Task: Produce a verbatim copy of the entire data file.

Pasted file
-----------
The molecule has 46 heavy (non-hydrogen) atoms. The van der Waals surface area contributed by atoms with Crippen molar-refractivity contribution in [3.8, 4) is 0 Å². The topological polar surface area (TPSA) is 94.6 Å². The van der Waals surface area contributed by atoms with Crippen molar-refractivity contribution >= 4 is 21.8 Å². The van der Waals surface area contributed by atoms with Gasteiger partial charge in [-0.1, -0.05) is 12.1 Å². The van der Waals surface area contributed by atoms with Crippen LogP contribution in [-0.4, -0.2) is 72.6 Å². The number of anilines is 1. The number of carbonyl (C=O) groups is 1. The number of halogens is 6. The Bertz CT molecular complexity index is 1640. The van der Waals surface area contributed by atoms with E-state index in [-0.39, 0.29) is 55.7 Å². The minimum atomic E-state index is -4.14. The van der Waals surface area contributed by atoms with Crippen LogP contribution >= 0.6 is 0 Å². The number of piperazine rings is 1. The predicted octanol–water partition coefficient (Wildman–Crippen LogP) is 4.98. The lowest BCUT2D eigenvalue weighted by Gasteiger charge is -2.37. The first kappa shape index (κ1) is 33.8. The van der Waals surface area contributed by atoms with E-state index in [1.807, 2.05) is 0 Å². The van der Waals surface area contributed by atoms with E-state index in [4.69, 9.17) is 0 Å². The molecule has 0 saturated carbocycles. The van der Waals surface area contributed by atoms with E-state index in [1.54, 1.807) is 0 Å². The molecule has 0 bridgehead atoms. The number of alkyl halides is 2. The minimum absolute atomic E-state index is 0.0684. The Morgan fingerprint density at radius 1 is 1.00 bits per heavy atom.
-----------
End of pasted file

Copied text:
The molecule has 46 heavy (non-hydrogen) atoms. The van der Waals surface area contributed by atoms with Crippen molar-refractivity contribution in [3.8, 4) is 0 Å². The topological polar surface area (TPSA) is 94.6 Å². The van der Waals surface area contributed by atoms with Crippen molar-refractivity contribution >= 4 is 21.8 Å². The van der Waals surface area contributed by atoms with Gasteiger partial charge in [-0.1, -0.05) is 12.1 Å². The van der Waals surface area contributed by atoms with Crippen LogP contribution in [-0.4, -0.2) is 72.6 Å². The number of anilines is 1. The number of carbonyl (C=O) groups is 1. The number of halogens is 6. The Bertz CT molecular complexity index is 1640. The van der Waals surface area contributed by atoms with E-state index in [-0.39, 0.29) is 55.7 Å². The minimum atomic E-state index is -4.14. The van der Waals surface area contributed by atoms with Crippen LogP contribution >= 0.6 is 0 Å². The number of piperazine rings is 1. The predicted octanol–water partition coefficient (Wildman–Crippen LogP) is 4.98. The lowest BCUT2D eigenvalue weighted by Gasteiger charge is -2.37. The first kappa shape index (κ1) is 33.8. The van der Waals surface area contributed by atoms with E-state index in [1.807, 2.05) is 0 Å². The van der Waals surface area contributed by atoms with E-state index in [4.69, 9.17) is 0 Å². The molecule has 0 saturated carbocycles. The van der Waals surface area contributed by atoms with E-state index in [1.54, 1.807) is 0 Å². The molecule has 0 bridgehead atoms. The number of alkyl halides is 2. The minimum absolute atomic E-state index is 0.0684. The Morgan fingerprint density at radius 1 is 1.00 bits per heavy atom.